Howard says that the benefits from the strength and conditioning program are trifold. The high school puts a huge emphasis on weight training because it helps with injury prevention, it increases overall athletic performance, and it keeps athletes accountable and committed to their sport.

According to Howard, the main reason sports adopted a weight lifting program was to prevent injuries. When done properly, it can make your shoulder and knee joints stronger.

With today’s teenagers, that idea is being shoved to the side while weight lifting is becoming more tied to athletic enhancement.

“We want people to be faster and more explosive, which means they can jump higher, be quicker, and move laterally better. Everything that’s sports performance oriented starts with core strength and general strength,” said Howard.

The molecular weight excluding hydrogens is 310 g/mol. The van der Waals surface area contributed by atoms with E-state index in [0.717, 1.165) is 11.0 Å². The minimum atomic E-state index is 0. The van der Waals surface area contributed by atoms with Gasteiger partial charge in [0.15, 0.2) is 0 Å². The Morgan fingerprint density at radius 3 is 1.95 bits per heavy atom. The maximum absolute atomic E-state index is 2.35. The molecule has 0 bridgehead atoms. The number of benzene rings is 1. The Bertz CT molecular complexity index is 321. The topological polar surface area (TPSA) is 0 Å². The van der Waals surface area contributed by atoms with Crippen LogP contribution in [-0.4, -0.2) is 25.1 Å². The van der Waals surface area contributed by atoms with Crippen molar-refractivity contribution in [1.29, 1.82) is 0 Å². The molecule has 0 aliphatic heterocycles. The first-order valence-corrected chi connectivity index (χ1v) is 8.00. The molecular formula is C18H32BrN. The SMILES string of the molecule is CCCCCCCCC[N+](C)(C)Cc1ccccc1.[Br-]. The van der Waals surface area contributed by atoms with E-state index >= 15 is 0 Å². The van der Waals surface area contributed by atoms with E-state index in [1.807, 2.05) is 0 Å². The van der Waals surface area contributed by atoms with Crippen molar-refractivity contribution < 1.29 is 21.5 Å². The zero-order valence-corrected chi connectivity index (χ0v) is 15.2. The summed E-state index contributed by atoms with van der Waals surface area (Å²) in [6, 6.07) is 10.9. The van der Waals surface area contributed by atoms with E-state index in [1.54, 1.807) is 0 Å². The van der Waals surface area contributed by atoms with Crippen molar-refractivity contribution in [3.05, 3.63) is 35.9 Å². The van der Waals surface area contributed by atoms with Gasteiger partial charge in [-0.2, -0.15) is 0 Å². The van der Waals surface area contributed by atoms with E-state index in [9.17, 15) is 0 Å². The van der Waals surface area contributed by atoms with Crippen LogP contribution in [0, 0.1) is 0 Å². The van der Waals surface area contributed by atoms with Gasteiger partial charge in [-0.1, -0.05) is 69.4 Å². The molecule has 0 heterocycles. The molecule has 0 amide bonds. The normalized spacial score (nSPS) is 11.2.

Every weight program is different based on what sport is being focused on and who is in charge of the program. Webster City tries its best to cater the same to everyone who participates in sports.

“Our strength and conditioning program really hasn’t changed in 20 years,” said Howard. “Ours is tailored to multi-sport athletes training year round.”

Over his years at WCHS, Lawson has dedicated a lot of his time to continue to better himself at sports, just like all of the other male athletes.

“I think that all of the success we have had this past year was directly from all of the hard work a lot of us kids did in the offseason,” said Lawson. “We have a lot of opportunities in Webster City as student athletes to get better and when kids take advantage of them that’s when everything goes right.”